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ANTH221 – Development Studies: The Anthropology of International Aid

2017 – S1 Day

General Information

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Unit convenor and teaching staff Unit convenor and teaching staff Convenor
Chris Lyttleton
Credit points Credit points
3
Prerequisites Prerequisites
ANTH150 or (12cp at 100 level or above) or admission to GDipArts
Corequisites Corequisites
Co-badged status Co-badged status
Unit description Unit description
Based on lessons from practical experience in development programs, this unit seeks to address the common perception that even while delivering benefits to many in the developing world, foreign aid ‘could and should do better’. Students will come to understand donor-driven development as both a way of thinking and a set of practices that affect recipient populations in profound ways. We begin with theories of what makes 'development' take place. We examine different models for helping people in poor countries to show how the complexity of international and national relations at the macro-level and social relations at the micro-level makes this such a difficult process. We then explore specific themes in the contemporary practice of 'doing development' such as the changing rhetoric and practices of donor agencies, structural adjustment and China's increasing impact, debt crisis and poverty alleviation, NGOs and community empowerment, gender and social vulnerability, fair trade and sustainability, resettlement and social justice.

Important Academic Dates

Information about important academic dates including deadlines for withdrawing from units are available at http://students.mq.edu.au/student_admin/enrolmentguide/academicdates/

Learning Outcomes

  1. Understand why international aid remains such a contested arena within international relations and, at times, such a problematic context for altruistic notions of help.
  2. Learn to think critically and reflexively about recent debates informing development, the motivations behind international aid, what makes programs successful and why there can be difficulties in its delivery
  3. Read widely and actively participate in discussions concerning the nature of interactions between development agencies and target communities within the developing world and thereby gain detailed picture of what international aid entails.
  4. Examine the social outcomes that emerge from programs of international aid by looking beyond the rhetoric and developing an appreciation of complex factors that influence these outcomes

Assessment Tasks

Name Weighting Hurdle Due
Tutorial participation 20% weekly
Short report 10% Week 5
Essay 35% Week 8
Take home exam 35% exam period

Tutorial participation

Due: weekly
Weighting: 20%

  


This Assessment Task relates to the following Learning Outcomes:
  • Understand why international aid remains such a contested arena within international relations and, at times, such a problematic context for altruistic notions of help.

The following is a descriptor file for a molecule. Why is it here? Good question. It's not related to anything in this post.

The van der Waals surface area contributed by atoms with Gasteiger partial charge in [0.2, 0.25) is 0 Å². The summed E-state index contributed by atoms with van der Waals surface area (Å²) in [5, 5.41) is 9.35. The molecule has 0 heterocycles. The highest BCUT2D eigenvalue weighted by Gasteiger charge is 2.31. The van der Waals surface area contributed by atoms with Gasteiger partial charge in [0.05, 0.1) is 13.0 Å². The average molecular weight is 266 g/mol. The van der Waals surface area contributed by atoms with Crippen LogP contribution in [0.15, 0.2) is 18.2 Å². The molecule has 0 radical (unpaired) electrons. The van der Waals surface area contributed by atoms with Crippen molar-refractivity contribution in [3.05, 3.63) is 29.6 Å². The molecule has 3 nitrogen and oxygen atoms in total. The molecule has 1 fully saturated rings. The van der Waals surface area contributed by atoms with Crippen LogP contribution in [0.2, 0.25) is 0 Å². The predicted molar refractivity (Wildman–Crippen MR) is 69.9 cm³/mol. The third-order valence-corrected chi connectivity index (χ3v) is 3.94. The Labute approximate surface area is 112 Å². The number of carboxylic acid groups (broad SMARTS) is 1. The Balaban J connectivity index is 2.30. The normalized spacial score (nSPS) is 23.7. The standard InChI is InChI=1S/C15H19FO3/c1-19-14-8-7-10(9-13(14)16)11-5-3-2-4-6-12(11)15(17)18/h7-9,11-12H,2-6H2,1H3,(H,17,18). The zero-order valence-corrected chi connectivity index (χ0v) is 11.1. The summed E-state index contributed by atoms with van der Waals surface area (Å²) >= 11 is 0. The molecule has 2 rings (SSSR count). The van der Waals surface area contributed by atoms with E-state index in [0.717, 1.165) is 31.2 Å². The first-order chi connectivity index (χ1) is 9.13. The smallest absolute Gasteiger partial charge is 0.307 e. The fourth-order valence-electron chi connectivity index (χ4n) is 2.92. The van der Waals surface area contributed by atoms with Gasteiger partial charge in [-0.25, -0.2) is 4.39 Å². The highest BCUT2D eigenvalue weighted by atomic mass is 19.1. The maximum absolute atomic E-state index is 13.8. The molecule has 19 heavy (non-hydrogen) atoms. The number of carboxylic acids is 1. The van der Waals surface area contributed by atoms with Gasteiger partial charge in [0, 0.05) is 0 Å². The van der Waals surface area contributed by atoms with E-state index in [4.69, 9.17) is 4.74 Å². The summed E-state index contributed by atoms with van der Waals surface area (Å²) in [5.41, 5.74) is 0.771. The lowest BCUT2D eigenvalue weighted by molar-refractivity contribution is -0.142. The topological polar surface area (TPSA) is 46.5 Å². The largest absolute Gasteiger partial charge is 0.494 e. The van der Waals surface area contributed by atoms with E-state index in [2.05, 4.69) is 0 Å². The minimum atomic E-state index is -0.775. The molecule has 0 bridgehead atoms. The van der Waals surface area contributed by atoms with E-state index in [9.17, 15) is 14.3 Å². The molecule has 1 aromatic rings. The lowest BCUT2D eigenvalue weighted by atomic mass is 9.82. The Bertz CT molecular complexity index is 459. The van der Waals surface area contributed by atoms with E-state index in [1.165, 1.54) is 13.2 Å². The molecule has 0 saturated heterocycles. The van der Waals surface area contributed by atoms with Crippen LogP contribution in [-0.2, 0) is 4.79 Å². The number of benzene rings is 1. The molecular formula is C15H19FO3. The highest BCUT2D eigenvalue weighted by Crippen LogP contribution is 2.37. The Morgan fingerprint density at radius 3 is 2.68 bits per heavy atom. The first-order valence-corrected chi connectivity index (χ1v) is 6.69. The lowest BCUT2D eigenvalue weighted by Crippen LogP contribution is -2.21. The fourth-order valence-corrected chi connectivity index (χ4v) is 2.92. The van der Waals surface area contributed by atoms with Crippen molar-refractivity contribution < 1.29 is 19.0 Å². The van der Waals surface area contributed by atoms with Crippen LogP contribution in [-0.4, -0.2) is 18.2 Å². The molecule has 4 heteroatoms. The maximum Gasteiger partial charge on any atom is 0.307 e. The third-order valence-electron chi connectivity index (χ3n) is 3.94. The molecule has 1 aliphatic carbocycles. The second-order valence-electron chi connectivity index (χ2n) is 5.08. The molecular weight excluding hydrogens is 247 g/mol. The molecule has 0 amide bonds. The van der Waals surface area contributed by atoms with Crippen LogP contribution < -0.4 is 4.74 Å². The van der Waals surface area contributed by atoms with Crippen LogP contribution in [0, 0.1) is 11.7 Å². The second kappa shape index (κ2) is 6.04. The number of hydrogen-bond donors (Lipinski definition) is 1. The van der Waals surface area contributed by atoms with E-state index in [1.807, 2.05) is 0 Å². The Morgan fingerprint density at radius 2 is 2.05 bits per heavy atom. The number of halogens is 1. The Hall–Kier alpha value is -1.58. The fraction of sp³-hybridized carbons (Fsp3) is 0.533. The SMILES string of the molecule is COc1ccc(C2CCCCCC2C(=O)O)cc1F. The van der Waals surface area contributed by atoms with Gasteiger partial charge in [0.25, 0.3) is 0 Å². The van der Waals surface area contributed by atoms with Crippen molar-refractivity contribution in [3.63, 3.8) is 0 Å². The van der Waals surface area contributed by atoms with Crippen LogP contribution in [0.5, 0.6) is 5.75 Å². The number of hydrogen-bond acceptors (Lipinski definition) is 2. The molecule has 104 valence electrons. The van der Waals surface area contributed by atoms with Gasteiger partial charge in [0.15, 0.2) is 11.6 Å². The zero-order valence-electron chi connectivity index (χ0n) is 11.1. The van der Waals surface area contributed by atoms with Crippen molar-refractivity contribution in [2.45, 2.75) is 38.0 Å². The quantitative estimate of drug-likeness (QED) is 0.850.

• Learn to think critically and reflexively about recent debates informing development, the motivations behind international aid, what makes programs successful and why there can be difficulties in its delivery
  • Read widely and actively participate in discussions concerning the nature of interactions between development agencies and target communities within the developing world and thereby gain detailed picture of what international aid entails.

Short report

Due: Week 5
Weighting: 10%

see unit guide on ilearn for specific due date.  Pls note must submitted via turnitin and hardcopy to your tutor.


This Assessment Task relates to the following Learning Outcomes:
  • Understand why international aid remains such a contested arena within international relations and, at times, such a problematic context for altruistic notions of help.
  • Learn to think critically and reflexively about recent debates informing development, the motivations behind international aid, what makes programs successful and why there can be difficulties in its delivery
  • Examine the social outcomes that emerge from programs of international aid by looking beyond the rhetoric and developing an appreciation of complex factors that influence these outcomes

Essay

Due: Week 8
Weighting: 35%

see unit guide on ilearn for specific due date.  Essay must be submitted hardcopy and via turnitin.


This Assessment Task relates to the following Learning Outcomes:
  • Understand why international aid remains such a contested arena within international relations and, at times, such a problematic context for altruistic notions of help.
  • Learn to think critically and reflexively about recent debates informing development, the motivations behind international aid, what makes programs successful and why there can be difficulties in its delivery
  • Examine the social outcomes that emerge from programs of international aid by looking beyond the rhetoric and developing an appreciation of complex factors that influence these outcomes

Take home exam

Due: exam period
Weighting: 35%

for more details of asessment tasks see unit guide on ilearn


This Assessment Task relates to the following Learning Outcomes:
  • Understand why international aid remains such a contested arena within international relations and, at times, such a problematic context for altruistic notions of help.